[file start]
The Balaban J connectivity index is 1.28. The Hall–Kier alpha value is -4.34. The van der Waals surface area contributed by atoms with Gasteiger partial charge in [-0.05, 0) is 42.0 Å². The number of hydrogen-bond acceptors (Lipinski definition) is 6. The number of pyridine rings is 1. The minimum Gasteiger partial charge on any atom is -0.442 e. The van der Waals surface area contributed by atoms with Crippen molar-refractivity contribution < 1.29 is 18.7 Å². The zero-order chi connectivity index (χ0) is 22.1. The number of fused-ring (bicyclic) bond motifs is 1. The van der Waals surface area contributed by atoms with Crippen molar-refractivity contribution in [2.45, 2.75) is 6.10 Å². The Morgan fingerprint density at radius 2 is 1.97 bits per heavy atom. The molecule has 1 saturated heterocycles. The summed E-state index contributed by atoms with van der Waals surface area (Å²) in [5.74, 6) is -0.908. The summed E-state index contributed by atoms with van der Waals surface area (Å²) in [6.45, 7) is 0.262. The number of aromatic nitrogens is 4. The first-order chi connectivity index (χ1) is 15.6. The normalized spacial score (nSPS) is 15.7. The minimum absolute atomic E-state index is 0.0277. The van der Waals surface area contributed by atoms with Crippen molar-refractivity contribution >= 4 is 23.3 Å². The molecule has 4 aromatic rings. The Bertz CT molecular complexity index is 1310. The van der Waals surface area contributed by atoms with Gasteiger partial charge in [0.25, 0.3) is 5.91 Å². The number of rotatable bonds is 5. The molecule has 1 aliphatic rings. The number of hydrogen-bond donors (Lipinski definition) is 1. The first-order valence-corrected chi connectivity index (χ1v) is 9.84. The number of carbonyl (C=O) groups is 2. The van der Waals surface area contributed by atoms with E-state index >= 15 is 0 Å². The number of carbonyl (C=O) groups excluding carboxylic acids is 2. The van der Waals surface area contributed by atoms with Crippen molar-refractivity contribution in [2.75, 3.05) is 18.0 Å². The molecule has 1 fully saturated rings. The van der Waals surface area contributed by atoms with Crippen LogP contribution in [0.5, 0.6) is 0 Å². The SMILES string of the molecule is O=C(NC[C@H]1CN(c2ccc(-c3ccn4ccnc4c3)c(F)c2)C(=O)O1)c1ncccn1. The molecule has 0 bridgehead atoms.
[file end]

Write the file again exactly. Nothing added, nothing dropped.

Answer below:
The Balaban J connectivity index is 1.28. The Hall–Kier alpha value is -4.34. The van der Waals surface area contributed by atoms with Gasteiger partial charge in [-0.05, 0) is 42.0 Å². The number of hydrogen-bond acceptors (Lipinski definition) is 6. The number of pyridine rings is 1. The minimum Gasteiger partial charge on any atom is -0.442 e. The van der Waals surface area contributed by atoms with Crippen molar-refractivity contribution < 1.29 is 18.7 Å². The zero-order chi connectivity index (χ0) is 22.1. The number of fused-ring (bicyclic) bond motifs is 1. The van der Waals surface area contributed by atoms with Crippen molar-refractivity contribution in [2.45, 2.75) is 6.10 Å². The Morgan fingerprint density at radius 2 is 1.97 bits per heavy atom. The molecule has 1 saturated heterocycles. The summed E-state index contributed by atoms with van der Waals surface area (Å²) in [5.74, 6) is -0.908. The summed E-state index contributed by atoms with van der Waals surface area (Å²) in [6.45, 7) is 0.262. The number of aromatic nitrogens is 4. The first-order chi connectivity index (χ1) is 15.6. The normalized spacial score (nSPS) is 15.7. The minimum absolute atomic E-state index is 0.0277. The van der Waals surface area contributed by atoms with Crippen molar-refractivity contribution >= 4 is 23.3 Å². The molecule has 4 aromatic rings. The Bertz CT molecular complexity index is 1310. The van der Waals surface area contributed by atoms with Gasteiger partial charge in [0.25, 0.3) is 5.91 Å². The number of rotatable bonds is 5. The molecule has 1 aliphatic rings. The number of hydrogen-bond donors (Lipinski definition) is 1. The first-order valence-corrected chi connectivity index (χ1v) is 9.84. The number of carbonyl (C=O) groups is 2. The van der Waals surface area contributed by atoms with E-state index >= 15 is 0 Å². The number of carbonyl (C=O) groups excluding carboxylic acids is 2. The van der Waals surface area contributed by atoms with Crippen molar-refractivity contribution in [2.75, 3.05) is 18.0 Å². The molecule has 1 fully saturated rings. The van der Waals surface area contributed by atoms with Crippen LogP contribution in [0.5, 0.6) is 0 Å². The SMILES string of the molecule is O=C(NC[C@H]1CN(c2ccc(-c3ccn4ccnc4c3)c(F)c2)C(=O)O1)c1ncccn1. The molecule has 0 bridgehead atoms.